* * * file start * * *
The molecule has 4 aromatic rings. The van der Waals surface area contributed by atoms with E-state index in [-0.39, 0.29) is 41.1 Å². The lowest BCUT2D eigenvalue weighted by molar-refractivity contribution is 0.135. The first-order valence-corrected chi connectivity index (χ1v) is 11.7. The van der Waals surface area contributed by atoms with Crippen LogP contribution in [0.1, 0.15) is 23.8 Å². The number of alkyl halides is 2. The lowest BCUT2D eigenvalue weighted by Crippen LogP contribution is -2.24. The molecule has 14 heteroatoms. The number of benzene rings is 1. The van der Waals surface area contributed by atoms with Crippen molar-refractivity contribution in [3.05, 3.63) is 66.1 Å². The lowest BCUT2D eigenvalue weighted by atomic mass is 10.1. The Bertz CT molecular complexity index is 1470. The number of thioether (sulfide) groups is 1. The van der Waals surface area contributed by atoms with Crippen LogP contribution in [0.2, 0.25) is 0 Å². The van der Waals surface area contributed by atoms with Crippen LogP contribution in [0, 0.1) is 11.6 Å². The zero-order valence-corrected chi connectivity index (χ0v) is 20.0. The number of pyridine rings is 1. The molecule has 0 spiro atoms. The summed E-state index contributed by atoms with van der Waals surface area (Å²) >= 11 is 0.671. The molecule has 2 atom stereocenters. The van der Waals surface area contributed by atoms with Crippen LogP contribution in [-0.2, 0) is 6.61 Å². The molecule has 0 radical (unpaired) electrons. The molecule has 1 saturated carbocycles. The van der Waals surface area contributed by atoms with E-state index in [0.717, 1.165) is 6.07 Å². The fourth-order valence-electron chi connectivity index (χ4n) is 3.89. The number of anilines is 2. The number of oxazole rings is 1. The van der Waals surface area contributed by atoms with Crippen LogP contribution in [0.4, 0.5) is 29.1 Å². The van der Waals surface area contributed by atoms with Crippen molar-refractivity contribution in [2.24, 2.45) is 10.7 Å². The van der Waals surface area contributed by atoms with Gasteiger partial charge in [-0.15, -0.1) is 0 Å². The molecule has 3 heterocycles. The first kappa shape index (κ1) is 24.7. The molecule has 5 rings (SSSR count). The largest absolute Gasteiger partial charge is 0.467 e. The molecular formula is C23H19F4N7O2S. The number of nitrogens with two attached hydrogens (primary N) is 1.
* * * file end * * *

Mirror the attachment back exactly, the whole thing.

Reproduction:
The molecule has 4 aromatic rings. The van der Waals surface area contributed by atoms with E-state index in [-0.39, 0.29) is 41.1 Å². The lowest BCUT2D eigenvalue weighted by molar-refractivity contribution is 0.135. The first-order valence-corrected chi connectivity index (χ1v) is 11.7. The van der Waals surface area contributed by atoms with Crippen LogP contribution in [0.1, 0.15) is 23.8 Å². The number of alkyl halides is 2. The lowest BCUT2D eigenvalue weighted by Crippen LogP contribution is -2.24. The molecule has 14 heteroatoms. The number of benzene rings is 1. The van der Waals surface area contributed by atoms with Crippen molar-refractivity contribution in [3.05, 3.63) is 66.1 Å². The lowest BCUT2D eigenvalue weighted by atomic mass is 10.1. The Bertz CT molecular complexity index is 1470. The number of thioether (sulfide) groups is 1. The van der Waals surface area contributed by atoms with Crippen LogP contribution in [0.2, 0.25) is 0 Å². The van der Waals surface area contributed by atoms with Crippen LogP contribution in [0, 0.1) is 11.6 Å². The zero-order valence-corrected chi connectivity index (χ0v) is 20.0. The number of pyridine rings is 1. The molecule has 0 spiro atoms. The summed E-state index contributed by atoms with van der Waals surface area (Å²) >= 11 is 0.671. The molecule has 2 atom stereocenters. The van der Waals surface area contributed by atoms with Crippen LogP contribution in [-0.2, 0) is 6.61 Å². The molecule has 0 radical (unpaired) electrons. The molecule has 1 saturated carbocycles. The van der Waals surface area contributed by atoms with E-state index in [0.717, 1.165) is 6.07 Å². The fourth-order valence-electron chi connectivity index (χ4n) is 3.89. The number of anilines is 2. The number of oxazole rings is 1. The van der Waals surface area contributed by atoms with Crippen LogP contribution in [0.4, 0.5) is 29.1 Å². The van der Waals surface area contributed by atoms with Crippen molar-refractivity contribution in [2.24, 2.45) is 10.7 Å². The van der Waals surface area contributed by atoms with Gasteiger partial charge in [-0.15, -0.1) is 0 Å². The molecule has 3 heterocycles. The first kappa shape index (κ1) is 24.7. The molecule has 5 rings (SSSR count). The largest absolute Gasteiger partial charge is 0.467 e. The molecular formula is C23H19F4N7O2S. The number of nitrogens with two attached hydrogens (primary N) is 1.